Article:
U.S. scheduled passenger airlines employed 380,328 workers in August 2013, down 2.2% from a year earlier, as per the U.S. Department of Transportation’s Bureau of Transportation Statistics (BTS) reports. August was the 12th consecutive month that full-time equivalent (FTE) employment for U.S. scheduled passenger carriers was below that of the same month of the previous year.
Scheduled passenger airline categories include network, low-cost, regional and other airlines.
The decline in FTEs may be due, in part, to two factors. First, American Airlines, the industry’s third largest employer, filed for bankruptcy in November 2011 and reduced FTEs by 7.2% year-to-year. Second, network carriers have experienced increased fuel costs and have reduced contracts with the regional airlines that operate less fuel-efficient regional jets. Regional airline employment is down 5.1 percent year-to-year.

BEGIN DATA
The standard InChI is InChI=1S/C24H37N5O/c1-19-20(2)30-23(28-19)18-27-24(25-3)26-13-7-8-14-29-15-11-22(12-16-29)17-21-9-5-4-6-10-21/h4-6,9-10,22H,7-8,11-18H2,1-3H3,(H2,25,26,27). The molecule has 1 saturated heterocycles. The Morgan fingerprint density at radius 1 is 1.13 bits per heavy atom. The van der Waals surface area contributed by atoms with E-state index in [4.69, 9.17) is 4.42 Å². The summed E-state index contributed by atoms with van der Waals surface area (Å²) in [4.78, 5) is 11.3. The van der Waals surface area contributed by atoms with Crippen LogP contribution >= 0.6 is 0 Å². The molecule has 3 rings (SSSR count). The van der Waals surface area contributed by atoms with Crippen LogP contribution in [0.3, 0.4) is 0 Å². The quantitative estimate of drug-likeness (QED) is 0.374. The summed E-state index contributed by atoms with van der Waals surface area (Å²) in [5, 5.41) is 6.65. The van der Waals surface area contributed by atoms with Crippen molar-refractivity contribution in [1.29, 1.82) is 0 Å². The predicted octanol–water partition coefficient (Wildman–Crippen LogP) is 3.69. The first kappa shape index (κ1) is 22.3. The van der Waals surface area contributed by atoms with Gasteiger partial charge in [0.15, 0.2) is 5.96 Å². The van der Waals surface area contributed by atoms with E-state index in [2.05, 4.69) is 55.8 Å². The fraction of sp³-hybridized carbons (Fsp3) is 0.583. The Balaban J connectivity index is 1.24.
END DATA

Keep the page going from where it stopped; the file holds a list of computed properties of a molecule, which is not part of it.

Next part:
The five network airlines that collectively employ two-thirds of the scheduled passenger airline FTEs reported 2.5% fewer FTEs in August 2013 than in August 2012, the 13th consecutive month with a decline from the same month of the previous year. Delta Air Lines reduced FTEs by 4.2%, and American Airlines 7.2%. United Airlines increased 0.2% FTEs, US Airways increased FTEs by 2.8% and Alaska Airlines by 3.1% from the same month a year earlier. Network airlines operate a significant portion of flights using at least one hub where connections are made for flights to down-line destinations or spoke cities.
Of the six low-cost carriers, half i.e. Spirit Airlines, Allegiant Airlines and JetBlue Airways – reported an increase in FTEs while the other half, Frontier Airlines, Southwest Airlines and Virgin America, reported a decline. Low-cost airlines operate under a low-cost business model, with infrastructure and aircraft operating costs below the overall industry average.